Two things seem inevitable as we muddle through the 21st century: the wave of electric vehicles has only just begun, and every automaker will have pickups and SUVs galore. Even Cadillac. While it chose to dump its Escalade EXT pickup in 2013, as it shaves its product lineup of sedans, it needs something to make up the volume. Why not give a Cadillac pickup another shot?
Is Cadillac really bringing back the EXT?
And it appears that is exactly what is happening. GM just reapplied for the EXT trademark. Sure, a trademark owner must reapply every few years to help protect it. But it also must be used in commerce. Use it or lose it, as they say. So GM has no right to the EXT name without using it.
Putting all of this together, that is what’s going on with this latest trademark registration. Looking at the apparent success of the GMC Hummer and Chevy Silverado RST EV pickup, it makes sense to spread the love Cadillac’s way. It is pretty much what GM has done for its entire existence.
And what is an Escalade anyway? It’s a rebadged and glitzed-up Suburban. So the precedent has already been established for the brand. It’s what GM does.
When did the EXT first appear?
When the Escalade EXT made its debut in 2003, it was expected that it would follow the success path of the Escalade SUV. But in its 11 years, it never achieved nearly the sales of its sibling. In truth, it was just a rebadged Chevy Avalanche, which was just a cut-down Suburban.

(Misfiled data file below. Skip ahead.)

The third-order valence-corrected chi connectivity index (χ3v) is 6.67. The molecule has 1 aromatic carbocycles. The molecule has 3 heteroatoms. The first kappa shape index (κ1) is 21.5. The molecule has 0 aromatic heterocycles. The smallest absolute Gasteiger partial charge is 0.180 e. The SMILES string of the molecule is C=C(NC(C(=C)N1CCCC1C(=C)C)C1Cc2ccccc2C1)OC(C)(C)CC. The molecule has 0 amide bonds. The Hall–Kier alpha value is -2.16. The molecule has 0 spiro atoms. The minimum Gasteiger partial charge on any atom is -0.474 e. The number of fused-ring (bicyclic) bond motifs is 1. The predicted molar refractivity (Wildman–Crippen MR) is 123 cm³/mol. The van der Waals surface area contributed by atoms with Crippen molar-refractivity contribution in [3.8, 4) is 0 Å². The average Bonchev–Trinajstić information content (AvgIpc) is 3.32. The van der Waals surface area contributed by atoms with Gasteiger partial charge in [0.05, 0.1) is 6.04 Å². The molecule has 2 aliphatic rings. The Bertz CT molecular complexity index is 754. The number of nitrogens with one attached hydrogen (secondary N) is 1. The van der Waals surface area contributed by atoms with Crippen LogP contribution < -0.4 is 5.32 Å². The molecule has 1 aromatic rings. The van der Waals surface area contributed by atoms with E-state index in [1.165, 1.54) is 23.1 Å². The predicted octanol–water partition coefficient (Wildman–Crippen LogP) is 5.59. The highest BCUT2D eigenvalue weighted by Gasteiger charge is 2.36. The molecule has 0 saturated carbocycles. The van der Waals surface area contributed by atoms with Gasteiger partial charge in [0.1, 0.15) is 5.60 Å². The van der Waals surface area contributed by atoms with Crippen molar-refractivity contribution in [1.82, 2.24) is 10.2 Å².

But since the EXT’s last appearance, there have been big changes for both Cadillac, and the auto industry in general. Back then, Cadillac had five models. Those were the CTS, Seville, and DeVille sedans, the Escalade SUV, and EXT.
In 2022, it has but three models. The CT4 and CT5 sedans, and the Escalade. In a year or so the Cadillac line will have added the Lyric EV. With a new EXT, that brings the lineup back up to five models.
Sedans are out, trucks are in
And the industry itself is shedding anything sedan-like. That means the CT4 and CT5 have a tough road ahead. The only other GM division making sedans is Chevy. Correction: “making a sedan.” It will stay in production possibly until 2024. We expect some of that extension is because GM needs to amortize the expensive tooling.
Regardless, Chevy has Silverado trucks to fall back on. For Cadillac, that’s not possible right now. So it is pretty much a no-brainer to add a pickup to its dwindling models, volume, and relevance.
There is a fair amount of spit-balling here, but adding a new pickup for very little tooling costs, combined with everything else, paints a strong picture of this happening within the next year or so. As usual, GM isn’t saying as it has an edict of not talking about future models until corporate gives spokespersons the OK. So, we’re doing it for them.